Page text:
dc.subjectcounselingen
dc.titleMulticultural Competence for Counseling Students Experiencing Cultural Immersionen
dc.typeDissertationen
dc.contributor.departmentEducation, Community Collegeen
dc.description.degreeDoctor of Philosophyen
thesis.degree.nameDoctor of Philosophyen
thesis.degree.leveldoctoralen
thesis.degree.grantorVirginia Polytechnic Institute and State Universityen
thesis.degree.disciplineCounselor Educationen
dc.contributor.committeechairWelfare, Laura Everharten
dc.contributor.committeememberKniola, David J.en
dc.contributor.committeememberBodenhorn, Nancy E.en
dc.contributor.committeememberDePauw, Karen P.en
dc.description.abstractgeneralMuch research has examined how people who train mental health professionals can facilitate counselor development of multicultural competence, an awareness for cultural differences and an ability to work with people from many cultural backgrounds. Much less research has focused on counselor development occurring in students’ personal lives, yet some evidence has shown that students report the impact of events in their personal lives on counselor development. Many studies have demonstrated positive effects of cultural immersion experiences, in which participants immerse themselves in a different culture for a time period. A few studies have also examined the effects of living among a different culture instead of visiting a different culture short term. After a thorough review of the literature on cultural immersion experiences, this study was designed to research how living among a diverse culture could result in differences in multicultural competence and universal-diverse orientation, which is an awareness and accepting attitude for those who come from diverse backgrounds. The study focused on students who moved to live in a different culture as part of their graduate training program in a counseling related field. The researcher also explored the relationship between universal-diverse orientation and multicultural competence scores. The results were not significant showing any differences in either multicultural competence or universal-diverse orientation scores based on whether or not participants had experienced cultural immersion. Similarly, no differences were found based on amount of multicultural training either. One finding that was significant was a strong relationship between universal-diverse orientation and multicultural knowledge and awareness. Implications of the findings could be applicable to counselors and counselor education programs. By fostering more universal-diverse orientation, counselor educators could work towards increasing multicultural competence as well. This study was found to have some limitations, primarily having few participants take the study’s survey. These results do have implications for future research to continue studying multicultural competence, universal-diverse orientation, and cultural immersion.en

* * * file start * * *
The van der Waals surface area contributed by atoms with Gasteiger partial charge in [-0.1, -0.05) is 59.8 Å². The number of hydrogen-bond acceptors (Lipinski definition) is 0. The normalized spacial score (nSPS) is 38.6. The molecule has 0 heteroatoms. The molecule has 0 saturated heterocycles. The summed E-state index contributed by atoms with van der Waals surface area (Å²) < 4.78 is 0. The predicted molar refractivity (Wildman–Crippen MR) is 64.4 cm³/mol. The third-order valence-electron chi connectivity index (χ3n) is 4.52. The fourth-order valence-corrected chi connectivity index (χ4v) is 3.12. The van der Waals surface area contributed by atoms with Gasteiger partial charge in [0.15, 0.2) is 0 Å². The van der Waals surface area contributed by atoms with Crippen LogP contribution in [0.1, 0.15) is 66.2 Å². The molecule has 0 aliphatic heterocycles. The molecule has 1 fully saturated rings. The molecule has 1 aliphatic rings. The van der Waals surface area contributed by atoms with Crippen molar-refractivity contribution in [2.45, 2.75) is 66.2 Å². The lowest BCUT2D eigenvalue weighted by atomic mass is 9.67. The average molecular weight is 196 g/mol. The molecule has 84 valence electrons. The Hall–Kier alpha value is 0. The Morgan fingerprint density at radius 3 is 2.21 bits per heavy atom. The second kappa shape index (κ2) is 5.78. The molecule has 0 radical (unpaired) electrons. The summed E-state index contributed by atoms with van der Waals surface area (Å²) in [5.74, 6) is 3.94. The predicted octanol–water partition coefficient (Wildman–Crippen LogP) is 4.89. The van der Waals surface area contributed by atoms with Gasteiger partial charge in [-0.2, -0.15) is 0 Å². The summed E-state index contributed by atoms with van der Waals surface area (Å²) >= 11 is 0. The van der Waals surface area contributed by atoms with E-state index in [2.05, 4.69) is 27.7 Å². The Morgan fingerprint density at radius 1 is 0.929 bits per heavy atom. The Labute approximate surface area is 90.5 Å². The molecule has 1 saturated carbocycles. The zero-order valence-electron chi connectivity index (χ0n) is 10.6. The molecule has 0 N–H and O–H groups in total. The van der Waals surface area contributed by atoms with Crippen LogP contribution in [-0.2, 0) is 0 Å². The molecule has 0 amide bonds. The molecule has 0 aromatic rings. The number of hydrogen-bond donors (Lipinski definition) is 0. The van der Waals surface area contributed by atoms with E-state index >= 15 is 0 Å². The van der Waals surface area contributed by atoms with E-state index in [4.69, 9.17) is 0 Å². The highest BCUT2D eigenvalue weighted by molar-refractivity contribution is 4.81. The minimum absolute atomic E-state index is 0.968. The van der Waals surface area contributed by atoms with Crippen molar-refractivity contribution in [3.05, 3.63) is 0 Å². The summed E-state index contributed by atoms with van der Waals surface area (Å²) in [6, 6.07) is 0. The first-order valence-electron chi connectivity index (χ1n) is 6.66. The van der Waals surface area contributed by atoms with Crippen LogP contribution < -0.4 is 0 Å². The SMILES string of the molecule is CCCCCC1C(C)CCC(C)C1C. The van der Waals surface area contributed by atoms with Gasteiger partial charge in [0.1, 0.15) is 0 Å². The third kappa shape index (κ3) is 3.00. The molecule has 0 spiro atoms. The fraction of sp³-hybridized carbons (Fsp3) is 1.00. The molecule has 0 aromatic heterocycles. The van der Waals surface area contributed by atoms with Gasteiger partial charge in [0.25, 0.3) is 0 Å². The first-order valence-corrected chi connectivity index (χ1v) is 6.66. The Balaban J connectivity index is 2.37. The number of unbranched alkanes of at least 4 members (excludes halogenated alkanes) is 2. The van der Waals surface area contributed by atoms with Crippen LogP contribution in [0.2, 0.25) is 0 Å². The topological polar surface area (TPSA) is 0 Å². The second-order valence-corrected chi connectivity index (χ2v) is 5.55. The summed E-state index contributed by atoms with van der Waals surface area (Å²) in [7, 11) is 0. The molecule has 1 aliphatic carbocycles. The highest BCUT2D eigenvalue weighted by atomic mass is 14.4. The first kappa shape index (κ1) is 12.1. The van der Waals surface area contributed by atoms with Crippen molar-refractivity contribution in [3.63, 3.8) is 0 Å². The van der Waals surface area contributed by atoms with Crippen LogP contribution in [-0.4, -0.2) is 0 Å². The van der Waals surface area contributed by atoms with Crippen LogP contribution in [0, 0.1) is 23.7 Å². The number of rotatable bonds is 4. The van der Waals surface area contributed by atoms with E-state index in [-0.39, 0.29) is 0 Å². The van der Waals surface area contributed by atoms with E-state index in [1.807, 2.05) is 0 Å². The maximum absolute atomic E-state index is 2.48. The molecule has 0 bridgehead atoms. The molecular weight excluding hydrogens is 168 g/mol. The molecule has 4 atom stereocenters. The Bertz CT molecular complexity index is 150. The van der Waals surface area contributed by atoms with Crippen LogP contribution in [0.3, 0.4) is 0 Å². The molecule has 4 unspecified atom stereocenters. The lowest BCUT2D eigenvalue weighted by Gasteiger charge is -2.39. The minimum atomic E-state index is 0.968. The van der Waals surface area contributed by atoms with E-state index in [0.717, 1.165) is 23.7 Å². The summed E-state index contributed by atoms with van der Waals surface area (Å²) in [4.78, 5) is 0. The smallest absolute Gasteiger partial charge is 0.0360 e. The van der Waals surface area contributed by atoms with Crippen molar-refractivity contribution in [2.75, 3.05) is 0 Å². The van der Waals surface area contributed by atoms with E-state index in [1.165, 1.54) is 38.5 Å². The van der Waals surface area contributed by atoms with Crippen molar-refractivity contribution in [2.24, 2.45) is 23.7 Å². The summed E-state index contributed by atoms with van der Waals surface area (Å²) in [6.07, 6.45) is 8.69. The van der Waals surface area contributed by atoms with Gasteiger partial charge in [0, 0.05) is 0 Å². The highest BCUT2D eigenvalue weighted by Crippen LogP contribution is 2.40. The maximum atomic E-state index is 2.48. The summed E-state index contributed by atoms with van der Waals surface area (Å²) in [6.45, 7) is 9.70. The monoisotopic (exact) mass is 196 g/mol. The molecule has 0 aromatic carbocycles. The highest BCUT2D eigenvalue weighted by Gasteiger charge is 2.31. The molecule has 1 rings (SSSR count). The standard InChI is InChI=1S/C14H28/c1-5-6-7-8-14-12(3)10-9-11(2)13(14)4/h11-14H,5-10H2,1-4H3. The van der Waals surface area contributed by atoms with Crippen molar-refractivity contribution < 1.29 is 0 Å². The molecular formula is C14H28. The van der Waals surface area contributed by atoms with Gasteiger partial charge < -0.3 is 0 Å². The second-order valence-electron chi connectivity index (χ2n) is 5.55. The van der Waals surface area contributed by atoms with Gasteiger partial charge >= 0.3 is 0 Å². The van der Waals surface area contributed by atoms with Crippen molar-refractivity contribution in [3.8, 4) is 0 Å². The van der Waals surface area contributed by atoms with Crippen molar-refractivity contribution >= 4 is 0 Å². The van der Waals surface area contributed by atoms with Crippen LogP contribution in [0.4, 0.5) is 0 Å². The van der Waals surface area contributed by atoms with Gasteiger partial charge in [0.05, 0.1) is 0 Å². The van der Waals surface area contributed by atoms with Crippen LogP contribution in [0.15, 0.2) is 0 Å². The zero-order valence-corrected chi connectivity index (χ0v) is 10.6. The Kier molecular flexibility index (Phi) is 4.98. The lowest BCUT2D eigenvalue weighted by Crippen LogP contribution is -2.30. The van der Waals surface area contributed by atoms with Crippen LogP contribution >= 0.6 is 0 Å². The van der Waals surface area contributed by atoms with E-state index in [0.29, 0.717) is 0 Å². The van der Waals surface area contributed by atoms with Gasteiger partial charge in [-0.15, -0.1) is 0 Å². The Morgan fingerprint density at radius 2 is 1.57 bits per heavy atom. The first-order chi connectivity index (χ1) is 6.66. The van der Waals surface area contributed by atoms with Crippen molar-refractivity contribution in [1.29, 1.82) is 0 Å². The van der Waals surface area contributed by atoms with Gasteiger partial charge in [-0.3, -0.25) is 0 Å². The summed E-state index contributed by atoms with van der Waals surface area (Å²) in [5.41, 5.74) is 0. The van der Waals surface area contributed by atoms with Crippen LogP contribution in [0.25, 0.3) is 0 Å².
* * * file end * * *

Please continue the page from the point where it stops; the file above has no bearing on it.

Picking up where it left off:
Files in this item

Thumbnail

This item appears in the following Collection(s)

Show simple item record